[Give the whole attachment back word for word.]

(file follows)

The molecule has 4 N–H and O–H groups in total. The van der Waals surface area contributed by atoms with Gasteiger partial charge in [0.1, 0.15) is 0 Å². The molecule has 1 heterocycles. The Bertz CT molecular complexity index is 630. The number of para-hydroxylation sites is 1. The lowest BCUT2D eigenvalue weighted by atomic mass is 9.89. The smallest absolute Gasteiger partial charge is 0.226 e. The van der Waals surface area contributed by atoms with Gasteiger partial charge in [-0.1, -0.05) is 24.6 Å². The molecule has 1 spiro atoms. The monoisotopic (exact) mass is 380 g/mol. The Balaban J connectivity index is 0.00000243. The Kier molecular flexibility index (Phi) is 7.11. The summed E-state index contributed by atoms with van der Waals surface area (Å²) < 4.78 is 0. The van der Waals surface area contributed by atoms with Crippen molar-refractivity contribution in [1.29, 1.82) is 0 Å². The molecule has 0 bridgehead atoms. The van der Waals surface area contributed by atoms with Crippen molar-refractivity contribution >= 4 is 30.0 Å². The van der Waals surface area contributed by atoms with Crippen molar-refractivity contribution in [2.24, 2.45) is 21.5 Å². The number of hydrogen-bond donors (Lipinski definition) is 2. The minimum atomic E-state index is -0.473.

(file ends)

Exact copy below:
The molecule has 4 N–H and O–H groups in total. The van der Waals surface area contributed by atoms with Gasteiger partial charge in [0.1, 0.15) is 0 Å². The molecule has 1 heterocycles. The Bertz CT molecular complexity index is 630. The number of para-hydroxylation sites is 1. The lowest BCUT2D eigenvalue weighted by atomic mass is 9.89. The smallest absolute Gasteiger partial charge is 0.226 e. The van der Waals surface area contributed by atoms with Gasteiger partial charge in [-0.1, -0.05) is 24.6 Å². The molecule has 1 spiro atoms. The monoisotopic (exact) mass is 380 g/mol. The Balaban J connectivity index is 0.00000243. The Kier molecular flexibility index (Phi) is 7.11. The summed E-state index contributed by atoms with van der Waals surface area (Å²) < 4.78 is 0. The van der Waals surface area contributed by atoms with Crippen molar-refractivity contribution in [1.29, 1.82) is 0 Å². The molecule has 0 bridgehead atoms. The van der Waals surface area contributed by atoms with Crippen molar-refractivity contribution >= 4 is 30.0 Å². The van der Waals surface area contributed by atoms with Crippen molar-refractivity contribution in [2.24, 2.45) is 21.5 Å². The number of hydrogen-bond donors (Lipinski definition) is 2. The minimum atomic E-state index is -0.473.